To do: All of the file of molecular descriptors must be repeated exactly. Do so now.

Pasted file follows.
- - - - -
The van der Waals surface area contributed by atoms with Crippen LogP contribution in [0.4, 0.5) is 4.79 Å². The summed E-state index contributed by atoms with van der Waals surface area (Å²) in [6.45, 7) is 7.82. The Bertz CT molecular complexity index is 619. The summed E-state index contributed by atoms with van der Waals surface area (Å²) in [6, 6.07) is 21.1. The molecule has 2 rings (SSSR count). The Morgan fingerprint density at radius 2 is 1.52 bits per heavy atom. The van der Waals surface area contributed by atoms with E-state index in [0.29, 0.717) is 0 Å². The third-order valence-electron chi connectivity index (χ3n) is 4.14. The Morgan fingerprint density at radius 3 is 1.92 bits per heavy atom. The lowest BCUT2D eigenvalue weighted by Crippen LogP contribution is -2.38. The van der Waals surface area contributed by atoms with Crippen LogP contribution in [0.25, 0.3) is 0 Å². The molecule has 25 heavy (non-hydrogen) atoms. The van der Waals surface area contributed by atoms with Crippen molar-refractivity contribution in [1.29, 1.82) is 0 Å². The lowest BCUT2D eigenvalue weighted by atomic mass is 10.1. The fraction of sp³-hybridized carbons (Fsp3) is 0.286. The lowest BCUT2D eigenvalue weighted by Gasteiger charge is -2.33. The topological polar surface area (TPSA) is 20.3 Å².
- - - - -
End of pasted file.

The van der Waals surface area contributed by atoms with Crippen LogP contribution in [0.4, 0.5) is 4.79 Å². The summed E-state index contributed by atoms with van der Waals surface area (Å²) in [6.45, 7) is 7.82. The Bertz CT molecular complexity index is 619. The summed E-state index contributed by atoms with van der Waals surface area (Å²) in [6, 6.07) is 21.1. The molecule has 2 rings (SSSR count). The Morgan fingerprint density at radius 2 is 1.52 bits per heavy atom. The van der Waals surface area contributed by atoms with E-state index in [0.29, 0.717) is 0 Å². The third-order valence-electron chi connectivity index (χ3n) is 4.14. The Morgan fingerprint density at radius 3 is 1.92 bits per heavy atom. The lowest BCUT2D eigenvalue weighted by Crippen LogP contribution is -2.38. The van der Waals surface area contributed by atoms with Crippen LogP contribution in [0.25, 0.3) is 0 Å². The molecule has 25 heavy (non-hydrogen) atoms. The van der Waals surface area contributed by atoms with Crippen molar-refractivity contribution in [1.29, 1.82) is 0 Å². The lowest BCUT2D eigenvalue weighted by atomic mass is 10.1. The fraction of sp³-hybridized carbons (Fsp3) is 0.286. The lowest BCUT2D eigenvalue weighted by Gasteiger charge is -2.33. The topological polar surface area (TPSA) is 20.3 Å².